New strategy to raise international students’ awareness of workplace rights
25 September 2017
The Fair Work Ombudsman is reaching out to international students to encourage them to seek free help from the agency if they experience any issues while working in Australia.
The agency has launched a new strategy aimed at raising awareness of workplace rights among international students, who make up a large proportion of temporary entrants to Australia – numbering more than 560,000 as at July 2017.
In an open letter to international students published today, Fair Work Ombudsman Natalie James is encouraging international students to get informed about their workplace rights and, if unsure, seek help.
Ms James has also urged international students to speak up if they have any concerns in relation to their employment, underlining that they have the same workplace rights as all other workers in Australia.
“The number of international students reporting issues to the Fair Work Ombudsman is disproportionately low compared to other categories of visa holders, despite the fact that international students represent a significant proportion of overseas visitors with work rights,” Ms James said.
“We know that international students can be reluctant to speak out when something is wrong, making them particularly vulnerable to exploitation. This is especially the case when students think that seeking assistance will damage future job prospects or lead to the cancellation of their visa.
“We’ve seen cases where employers have threatened international students with deportation for working more than the number of hours permitted under their visa when they have raised questions about their entitlements.
“In some cases these same employers have altered payslips and underpaid hourly rates in order to disguise the number of hours the student has worked,” Ms James said.
“I would like to reassure international students that in line with an agreement between my agency and the Department of Immigration and Border Protection, you can seek our assistance without fear of your visa being cancelled, even if you’ve worked more hours than you should have under your visa.”
The conduct against international students the Fair Work Ombudsman sees is often serious and highly exploitative.
This is reflected by the large percentage of cases the Fair Work Ombudsman files in court that involve one or more international students, despite the low numbers of international students reporting issues to the agency.
Last financial year, 49 per cent of litigations the Fair Work Ombudsman filed in court involved a visa holder – over a third of these involving an international student.
Research commissioned by the Fair Work Ombudsman found that many international students were not aware of their rights under Australian workplace laws and did not know where to go for help.
Some students told researchers they had been subject to intimidation by their employers, who threatened to deport or “blacklist” them for future work if they complained.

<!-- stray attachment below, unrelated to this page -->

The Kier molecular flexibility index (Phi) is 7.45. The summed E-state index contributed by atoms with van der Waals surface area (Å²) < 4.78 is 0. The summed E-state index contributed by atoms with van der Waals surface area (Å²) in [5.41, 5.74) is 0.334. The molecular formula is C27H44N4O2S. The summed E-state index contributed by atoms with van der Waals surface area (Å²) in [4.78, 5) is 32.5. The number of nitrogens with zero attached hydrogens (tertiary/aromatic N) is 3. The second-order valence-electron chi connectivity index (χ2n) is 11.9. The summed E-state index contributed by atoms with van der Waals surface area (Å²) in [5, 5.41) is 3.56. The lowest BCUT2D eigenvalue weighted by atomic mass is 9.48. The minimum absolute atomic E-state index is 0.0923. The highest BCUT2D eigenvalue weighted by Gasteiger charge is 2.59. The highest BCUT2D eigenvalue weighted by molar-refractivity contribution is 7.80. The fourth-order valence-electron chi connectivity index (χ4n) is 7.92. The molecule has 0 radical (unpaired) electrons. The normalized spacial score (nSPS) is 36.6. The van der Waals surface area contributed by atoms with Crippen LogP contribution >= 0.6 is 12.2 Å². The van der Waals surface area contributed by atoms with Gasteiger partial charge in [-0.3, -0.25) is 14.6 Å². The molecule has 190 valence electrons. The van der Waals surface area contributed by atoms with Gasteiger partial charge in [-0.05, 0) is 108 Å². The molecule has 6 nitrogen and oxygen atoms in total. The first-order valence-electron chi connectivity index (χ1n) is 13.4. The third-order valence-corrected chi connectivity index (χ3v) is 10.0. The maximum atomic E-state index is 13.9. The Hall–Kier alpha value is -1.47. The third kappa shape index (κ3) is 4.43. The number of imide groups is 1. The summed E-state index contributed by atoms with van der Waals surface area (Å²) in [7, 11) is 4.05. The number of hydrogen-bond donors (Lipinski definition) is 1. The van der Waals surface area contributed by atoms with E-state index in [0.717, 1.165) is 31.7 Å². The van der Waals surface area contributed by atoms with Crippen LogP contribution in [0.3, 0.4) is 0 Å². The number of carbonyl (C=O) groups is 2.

“The research showed that when it comes to international students in the Australian workplace, 60 per cent believe that if they report a workplace issue to their employer the situation will either remain the same, or get worse,” Ms James said.
“Our international student strategy focuses on raising international students’ awareness of their workplace rights and letting them know that they can come to the Fair Work Ombudsman for free advice and assistance.
“We know that it can be difficult to understand what is right or wrong at work, or to speak up if you are concerned.
“This is why we are committed to making it as easy as possible for international students to access the help they need,” Ms James said.
Ms James encourages all international students to get informed by visiting the Fair Work Ombudsman website, which has information available in 30 different languages.
Resources available on the website to help workers understand their rights and entitlements include the Pay and Conditions Tool at www.fairwork.gov.au/pay, which can be used to calculate the correct pay rates that apply to their work.
The Fair Work Ombudsman also recently launched its popular Anonymous Report function in 16 languages other than English, enabling non-English speakers to report potential workplace breaches in their own language, without being identified. The tool can be accessed at www.fairwork.gov.au/inlanguageanonymousreport.
The Fair Work Ombudsman’s ‘Record My Hours’ app is aimed at tackling the persistent problem of underpayment of young workers and migrant workers around the country. The app, which equips workers with a record of the time they spend at their workplace by using geofencing technology to register when they arrive at work and when they leave, is available for download from iTunes or Google Play stores.
International students seeking assistance can visit www.fairwork.gov.au or call the Fair Work Infoline on 13 13 94 or our Translating and Interpreting Service on 13 14 50.
Below is a list of some recent matters investigated by the Fair Work Ombudsman involving international students: